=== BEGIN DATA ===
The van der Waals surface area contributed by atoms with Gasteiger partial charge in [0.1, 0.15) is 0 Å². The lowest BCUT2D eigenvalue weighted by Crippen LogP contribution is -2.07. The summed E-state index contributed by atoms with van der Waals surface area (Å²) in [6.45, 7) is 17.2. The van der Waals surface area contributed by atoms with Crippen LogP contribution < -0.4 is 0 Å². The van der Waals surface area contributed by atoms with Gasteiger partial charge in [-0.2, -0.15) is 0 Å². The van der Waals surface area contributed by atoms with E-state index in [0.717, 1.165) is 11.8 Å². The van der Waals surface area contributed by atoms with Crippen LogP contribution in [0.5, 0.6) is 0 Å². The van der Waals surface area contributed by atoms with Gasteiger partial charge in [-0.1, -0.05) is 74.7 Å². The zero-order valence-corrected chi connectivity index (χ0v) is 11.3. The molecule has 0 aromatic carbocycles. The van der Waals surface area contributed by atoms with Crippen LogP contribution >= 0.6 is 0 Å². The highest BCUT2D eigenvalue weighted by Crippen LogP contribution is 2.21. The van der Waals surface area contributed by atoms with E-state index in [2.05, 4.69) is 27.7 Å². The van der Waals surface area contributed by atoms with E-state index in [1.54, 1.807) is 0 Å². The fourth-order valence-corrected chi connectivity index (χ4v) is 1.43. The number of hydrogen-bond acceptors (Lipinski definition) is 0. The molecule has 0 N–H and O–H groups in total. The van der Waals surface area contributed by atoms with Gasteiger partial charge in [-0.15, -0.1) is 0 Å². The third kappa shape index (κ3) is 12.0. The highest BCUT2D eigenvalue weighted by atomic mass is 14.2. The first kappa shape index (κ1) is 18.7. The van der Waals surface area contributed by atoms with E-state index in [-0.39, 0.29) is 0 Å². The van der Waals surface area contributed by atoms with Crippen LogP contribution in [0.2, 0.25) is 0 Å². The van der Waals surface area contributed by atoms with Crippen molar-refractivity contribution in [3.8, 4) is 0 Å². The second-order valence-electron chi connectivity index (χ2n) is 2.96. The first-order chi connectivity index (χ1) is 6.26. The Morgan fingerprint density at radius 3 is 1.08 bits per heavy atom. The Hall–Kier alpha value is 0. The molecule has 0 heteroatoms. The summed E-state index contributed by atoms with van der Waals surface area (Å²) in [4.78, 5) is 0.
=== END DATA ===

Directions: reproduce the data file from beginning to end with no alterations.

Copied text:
The van der Waals surface area contributed by atoms with Gasteiger partial charge in [0.1, 0.15) is 0 Å². The lowest BCUT2D eigenvalue weighted by Crippen LogP contribution is -2.07. The summed E-state index contributed by atoms with van der Waals surface area (Å²) in [6.45, 7) is 17.2. The van der Waals surface area contributed by atoms with Crippen LogP contribution < -0.4 is 0 Å². The van der Waals surface area contributed by atoms with Gasteiger partial charge in [-0.2, -0.15) is 0 Å². The van der Waals surface area contributed by atoms with E-state index in [0.717, 1.165) is 11.8 Å². The van der Waals surface area contributed by atoms with Crippen LogP contribution in [0.5, 0.6) is 0 Å². The van der Waals surface area contributed by atoms with Gasteiger partial charge in [-0.1, -0.05) is 74.7 Å². The zero-order valence-corrected chi connectivity index (χ0v) is 11.3. The molecule has 0 aromatic carbocycles. The van der Waals surface area contributed by atoms with Crippen LogP contribution >= 0.6 is 0 Å². The highest BCUT2D eigenvalue weighted by Crippen LogP contribution is 2.21. The van der Waals surface area contributed by atoms with E-state index in [2.05, 4.69) is 27.7 Å². The van der Waals surface area contributed by atoms with E-state index in [1.54, 1.807) is 0 Å². The fourth-order valence-corrected chi connectivity index (χ4v) is 1.43. The number of hydrogen-bond acceptors (Lipinski definition) is 0. The molecule has 0 N–H and O–H groups in total. The van der Waals surface area contributed by atoms with Gasteiger partial charge in [-0.15, -0.1) is 0 Å². The third kappa shape index (κ3) is 12.0. The highest BCUT2D eigenvalue weighted by atomic mass is 14.2. The first kappa shape index (κ1) is 18.7. The van der Waals surface area contributed by atoms with E-state index in [-0.39, 0.29) is 0 Å². The van der Waals surface area contributed by atoms with Crippen LogP contribution in [0.2, 0.25) is 0 Å². The van der Waals surface area contributed by atoms with Crippen molar-refractivity contribution in [3.8, 4) is 0 Å². The second-order valence-electron chi connectivity index (χ2n) is 2.96. The first-order chi connectivity index (χ1) is 6.26. The Morgan fingerprint density at radius 3 is 1.08 bits per heavy atom. The Hall–Kier alpha value is 0. The molecule has 0 heteroatoms. The summed E-state index contributed by atoms with van der Waals surface area (Å²) in [4.78, 5) is 0.